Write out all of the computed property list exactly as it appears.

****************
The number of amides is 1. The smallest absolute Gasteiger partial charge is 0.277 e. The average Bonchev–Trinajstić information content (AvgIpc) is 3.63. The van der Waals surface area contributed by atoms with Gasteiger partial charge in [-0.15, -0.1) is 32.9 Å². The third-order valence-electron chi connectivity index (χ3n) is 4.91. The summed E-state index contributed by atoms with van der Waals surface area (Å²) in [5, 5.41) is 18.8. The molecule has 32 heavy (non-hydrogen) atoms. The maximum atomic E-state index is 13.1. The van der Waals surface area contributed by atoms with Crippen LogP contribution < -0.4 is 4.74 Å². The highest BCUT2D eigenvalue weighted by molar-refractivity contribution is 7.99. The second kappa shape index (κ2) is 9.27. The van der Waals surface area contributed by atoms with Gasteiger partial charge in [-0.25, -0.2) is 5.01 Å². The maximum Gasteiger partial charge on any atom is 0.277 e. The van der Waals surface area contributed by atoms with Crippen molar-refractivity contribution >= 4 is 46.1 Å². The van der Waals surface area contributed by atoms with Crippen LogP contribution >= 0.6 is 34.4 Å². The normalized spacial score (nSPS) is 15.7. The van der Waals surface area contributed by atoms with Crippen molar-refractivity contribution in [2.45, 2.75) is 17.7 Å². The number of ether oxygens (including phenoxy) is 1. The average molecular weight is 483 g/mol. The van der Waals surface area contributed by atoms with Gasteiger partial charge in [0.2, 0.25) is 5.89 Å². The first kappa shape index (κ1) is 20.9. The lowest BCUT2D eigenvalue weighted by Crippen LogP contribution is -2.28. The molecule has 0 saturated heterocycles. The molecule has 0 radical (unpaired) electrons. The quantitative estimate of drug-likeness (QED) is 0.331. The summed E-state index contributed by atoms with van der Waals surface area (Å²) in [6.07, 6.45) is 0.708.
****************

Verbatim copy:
The number of amides is 1. The smallest absolute Gasteiger partial charge is 0.277 e. The average Bonchev–Trinajstić information content (AvgIpc) is 3.63. The van der Waals surface area contributed by atoms with Gasteiger partial charge in [-0.15, -0.1) is 32.9 Å². The third-order valence-electron chi connectivity index (χ3n) is 4.91. The summed E-state index contributed by atoms with van der Waals surface area (Å²) in [5, 5.41) is 18.8. The molecule has 32 heavy (non-hydrogen) atoms. The maximum atomic E-state index is 13.1. The van der Waals surface area contributed by atoms with Crippen LogP contribution < -0.4 is 4.74 Å². The highest BCUT2D eigenvalue weighted by molar-refractivity contribution is 7.99. The second kappa shape index (κ2) is 9.27. The van der Waals surface area contributed by atoms with Gasteiger partial charge in [-0.25, -0.2) is 5.01 Å². The maximum Gasteiger partial charge on any atom is 0.277 e. The van der Waals surface area contributed by atoms with Crippen molar-refractivity contribution >= 4 is 46.1 Å². The van der Waals surface area contributed by atoms with Crippen LogP contribution >= 0.6 is 34.4 Å². The normalized spacial score (nSPS) is 15.7. The van der Waals surface area contributed by atoms with Crippen molar-refractivity contribution in [2.45, 2.75) is 17.7 Å². The number of ether oxygens (including phenoxy) is 1. The average molecular weight is 483 g/mol. The van der Waals surface area contributed by atoms with Gasteiger partial charge in [0.2, 0.25) is 5.89 Å². The first kappa shape index (κ1) is 20.9. The lowest BCUT2D eigenvalue weighted by Crippen LogP contribution is -2.28. The molecule has 0 saturated heterocycles. The molecule has 0 radical (unpaired) electrons. The quantitative estimate of drug-likeness (QED) is 0.331. The summed E-state index contributed by atoms with van der Waals surface area (Å²) in [6.07, 6.45) is 0.708.